The Beetle World Rally Car that never existed
Demaison entered the WRC scene with no prior rallying experience, but his vast technical knowledge helped Marcus Grönholm and Peugeot win world titles in the early 2000s.
He also developed a close relationship with Petter Solberg at Subaru and Citroën before joining the formidable Volkswagen Motorsport team in 2011.
The Frenchman took a break from his current role as technical director for the Williams Formula 1 team for an exclusive interview with Becs Williams on the latest WRC Backstories podcast.
He told a variety of stories, including stories of the unique relationships he shared with drivers, comparisons of the technical differences between the WRC and Formula 1, and the day he switched to Volkswagen.
After leaving Citroën, Demaison was supposed to meet the technical director of Volkswagen Motorsport to discuss joining the German squad. He spent the night before in a hotel before Kris Nissen – the motorsport director at the time – called him and asked him to come to the office a few hours earlier.
“I took a taxi to Volkswagen Motorsport and we talked for five minutes,” explained Demaison. “We basically started the interview and after five minutes we shook hands and the decision was made. I said, ‘But I should see the technical director,’ and he [Nissen] said: ‘Don’t worry, I’ll call him later and introduce you to him.’ ”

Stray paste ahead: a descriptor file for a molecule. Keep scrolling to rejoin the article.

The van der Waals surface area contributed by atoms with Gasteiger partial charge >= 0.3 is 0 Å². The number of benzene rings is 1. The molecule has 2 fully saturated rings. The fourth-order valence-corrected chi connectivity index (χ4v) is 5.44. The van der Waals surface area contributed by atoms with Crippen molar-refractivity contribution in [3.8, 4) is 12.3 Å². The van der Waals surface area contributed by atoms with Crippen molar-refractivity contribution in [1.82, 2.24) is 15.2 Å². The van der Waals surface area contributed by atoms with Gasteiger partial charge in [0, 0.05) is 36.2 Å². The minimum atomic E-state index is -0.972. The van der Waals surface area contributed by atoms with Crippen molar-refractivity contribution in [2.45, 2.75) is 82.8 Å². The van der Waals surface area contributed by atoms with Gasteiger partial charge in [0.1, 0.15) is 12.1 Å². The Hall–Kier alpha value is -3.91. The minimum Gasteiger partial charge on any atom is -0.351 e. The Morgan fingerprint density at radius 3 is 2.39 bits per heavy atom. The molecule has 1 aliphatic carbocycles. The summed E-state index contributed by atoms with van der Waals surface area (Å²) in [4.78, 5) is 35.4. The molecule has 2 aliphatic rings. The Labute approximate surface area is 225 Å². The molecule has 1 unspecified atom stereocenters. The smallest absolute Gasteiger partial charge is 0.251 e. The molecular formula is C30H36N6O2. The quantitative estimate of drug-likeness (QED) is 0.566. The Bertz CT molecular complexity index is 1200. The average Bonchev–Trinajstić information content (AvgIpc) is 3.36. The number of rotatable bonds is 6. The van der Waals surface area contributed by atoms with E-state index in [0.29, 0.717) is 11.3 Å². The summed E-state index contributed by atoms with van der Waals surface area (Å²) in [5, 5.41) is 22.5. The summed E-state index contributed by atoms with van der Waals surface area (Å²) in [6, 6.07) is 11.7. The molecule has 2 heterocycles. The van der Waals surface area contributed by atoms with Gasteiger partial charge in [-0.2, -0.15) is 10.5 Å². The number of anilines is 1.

At that time, Volkswagen had not yet decided on which model to build its new World Rally Car. Demaison remembered how Nissen had set out the selection during the short but sweet interview.
“After talking to their marketing department,” he said, “we have two options. Your preferred option is to collect the beetle. It would be fantastic for communication, but it’s not the best basic car for us and we would rather use the Polo. ”
“I said, ‘Well, it’s clear to me. If a rally car is supposed to do with the Beetle, I’ll stay at home. There’s no point in coming ‘. And then he said, “Okay, the deal is closed. You are employed – I am delighted that you are taking the position! ‘”
The sight of a Volkswagen Beetle in the FIA World Rally Championship would have been extraordinary. But from an engineer’s point of view, Demaison believed it wouldn’t have been competitive.
“Choosing a car was easy,” said the Frenchman. “If it had been the Polo, I would have been there, but if it had been the Beetle, I would not have been on the team.
“You only learn from your experience – the beetle would have been a disaster. It would have been nice with the two stripes on the bonnet and the number 53 on the doors, but doing motorsport and not winning makes no sense, ”he added.
As fate would have it, the polo was successful from the start. After making its debut at the 2013 Monte-Carlo Rally, the car won 43 of the 53 rallies it started, leading both Sébastien Ogier and Volkswagen to four consecutive driver and manufacturer titles before the team was eliminated in 2016.